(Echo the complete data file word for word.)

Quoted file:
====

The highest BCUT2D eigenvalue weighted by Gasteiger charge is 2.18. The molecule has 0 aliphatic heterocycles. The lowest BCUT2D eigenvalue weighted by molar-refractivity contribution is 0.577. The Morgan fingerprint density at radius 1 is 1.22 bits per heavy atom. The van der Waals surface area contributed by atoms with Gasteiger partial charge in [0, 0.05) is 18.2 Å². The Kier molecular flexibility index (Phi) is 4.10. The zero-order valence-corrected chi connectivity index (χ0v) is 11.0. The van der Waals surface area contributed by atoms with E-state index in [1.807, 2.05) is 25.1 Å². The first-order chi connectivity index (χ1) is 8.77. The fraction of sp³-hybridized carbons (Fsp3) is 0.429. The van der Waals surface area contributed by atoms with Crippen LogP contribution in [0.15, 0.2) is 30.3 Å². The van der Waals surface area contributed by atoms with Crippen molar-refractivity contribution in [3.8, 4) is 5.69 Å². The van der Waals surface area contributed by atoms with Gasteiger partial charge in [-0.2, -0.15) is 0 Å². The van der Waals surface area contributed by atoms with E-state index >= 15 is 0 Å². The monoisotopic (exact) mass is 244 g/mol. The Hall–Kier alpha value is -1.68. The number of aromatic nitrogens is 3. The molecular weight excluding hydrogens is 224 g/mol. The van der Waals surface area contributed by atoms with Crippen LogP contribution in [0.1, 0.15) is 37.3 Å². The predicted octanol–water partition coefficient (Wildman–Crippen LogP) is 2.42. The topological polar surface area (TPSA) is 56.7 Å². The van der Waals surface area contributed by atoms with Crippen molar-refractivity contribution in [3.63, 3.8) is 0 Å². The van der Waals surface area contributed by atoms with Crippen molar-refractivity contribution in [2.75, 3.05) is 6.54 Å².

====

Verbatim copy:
The highest BCUT2D eigenvalue weighted by Gasteiger charge is 2.18. The molecule has 0 aliphatic heterocycles. The lowest BCUT2D eigenvalue weighted by molar-refractivity contribution is 0.577. The Morgan fingerprint density at radius 1 is 1.22 bits per heavy atom. The van der Waals surface area contributed by atoms with Gasteiger partial charge in [0, 0.05) is 18.2 Å². The Kier molecular flexibility index (Phi) is 4.10. The zero-order valence-corrected chi connectivity index (χ0v) is 11.0. The van der Waals surface area contributed by atoms with E-state index in [1.807, 2.05) is 25.1 Å². The first-order chi connectivity index (χ1) is 8.77. The fraction of sp³-hybridized carbons (Fsp3) is 0.429. The van der Waals surface area contributed by atoms with Crippen LogP contribution in [0.15, 0.2) is 30.3 Å². The van der Waals surface area contributed by atoms with Crippen molar-refractivity contribution in [3.8, 4) is 5.69 Å². The van der Waals surface area contributed by atoms with Gasteiger partial charge in [-0.2, -0.15) is 0 Å². The van der Waals surface area contributed by atoms with E-state index >= 15 is 0 Å². The monoisotopic (exact) mass is 244 g/mol. The Hall–Kier alpha value is -1.68. The number of aromatic nitrogens is 3. The molecular weight excluding hydrogens is 224 g/mol. The van der Waals surface area contributed by atoms with Crippen LogP contribution in [0.1, 0.15) is 37.3 Å². The predicted octanol–water partition coefficient (Wildman–Crippen LogP) is 2.42. The topological polar surface area (TPSA) is 56.7 Å². The van der Waals surface area contributed by atoms with Crippen molar-refractivity contribution in [3.63, 3.8) is 0 Å². The van der Waals surface area contributed by atoms with Crippen molar-refractivity contribution in [2.75, 3.05) is 6.54 Å².